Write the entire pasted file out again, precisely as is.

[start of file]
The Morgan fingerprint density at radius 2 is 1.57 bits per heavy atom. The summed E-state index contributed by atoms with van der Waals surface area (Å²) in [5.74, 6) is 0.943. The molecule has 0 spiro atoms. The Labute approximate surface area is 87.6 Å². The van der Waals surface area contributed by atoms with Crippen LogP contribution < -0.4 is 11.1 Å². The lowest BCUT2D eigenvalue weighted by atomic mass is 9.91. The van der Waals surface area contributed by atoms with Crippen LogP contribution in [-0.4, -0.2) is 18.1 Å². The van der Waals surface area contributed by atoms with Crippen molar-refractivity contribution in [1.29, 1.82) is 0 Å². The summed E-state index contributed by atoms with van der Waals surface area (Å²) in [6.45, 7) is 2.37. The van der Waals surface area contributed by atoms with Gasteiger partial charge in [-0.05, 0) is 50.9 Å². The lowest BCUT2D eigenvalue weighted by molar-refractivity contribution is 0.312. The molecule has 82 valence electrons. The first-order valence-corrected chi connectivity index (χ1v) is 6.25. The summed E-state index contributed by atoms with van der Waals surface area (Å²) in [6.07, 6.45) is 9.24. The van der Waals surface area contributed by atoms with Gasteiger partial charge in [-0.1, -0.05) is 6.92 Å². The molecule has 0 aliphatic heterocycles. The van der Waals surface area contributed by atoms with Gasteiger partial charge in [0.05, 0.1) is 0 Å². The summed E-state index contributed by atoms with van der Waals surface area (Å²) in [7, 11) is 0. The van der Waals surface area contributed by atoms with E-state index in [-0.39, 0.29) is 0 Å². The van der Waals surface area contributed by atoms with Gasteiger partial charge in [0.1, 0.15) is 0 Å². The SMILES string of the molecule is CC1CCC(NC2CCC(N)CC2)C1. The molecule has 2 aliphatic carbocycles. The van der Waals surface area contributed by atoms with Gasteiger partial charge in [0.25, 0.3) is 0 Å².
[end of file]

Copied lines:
The Morgan fingerprint density at radius 2 is 1.57 bits per heavy atom. The summed E-state index contributed by atoms with van der Waals surface area (Å²) in [5.74, 6) is 0.943. The molecule has 0 spiro atoms. The Labute approximate surface area is 87.6 Å². The van der Waals surface area contributed by atoms with Crippen LogP contribution < -0.4 is 11.1 Å². The lowest BCUT2D eigenvalue weighted by atomic mass is 9.91. The van der Waals surface area contributed by atoms with Crippen LogP contribution in [-0.4, -0.2) is 18.1 Å². The van der Waals surface area contributed by atoms with Crippen molar-refractivity contribution in [1.29, 1.82) is 0 Å². The summed E-state index contributed by atoms with van der Waals surface area (Å²) in [6.45, 7) is 2.37. The van der Waals surface area contributed by atoms with Gasteiger partial charge in [-0.05, 0) is 50.9 Å². The lowest BCUT2D eigenvalue weighted by molar-refractivity contribution is 0.312. The molecule has 82 valence electrons. The first-order valence-corrected chi connectivity index (χ1v) is 6.25. The summed E-state index contributed by atoms with van der Waals surface area (Å²) in [6.07, 6.45) is 9.24. The van der Waals surface area contributed by atoms with Gasteiger partial charge in [-0.1, -0.05) is 6.92 Å². The molecule has 0 aliphatic heterocycles. The van der Waals surface area contributed by atoms with Gasteiger partial charge in [0.05, 0.1) is 0 Å². The summed E-state index contributed by atoms with van der Waals surface area (Å²) in [7, 11) is 0. The van der Waals surface area contributed by atoms with E-state index in [-0.39, 0.29) is 0 Å². The van der Waals surface area contributed by atoms with Gasteiger partial charge in [0.1, 0.15) is 0 Å². The SMILES string of the molecule is CC1CCC(NC2CCC(N)CC2)C1. The molecule has 2 aliphatic carbocycles. The van der Waals surface area contributed by atoms with Gasteiger partial charge in [0.25, 0.3) is 0 Å².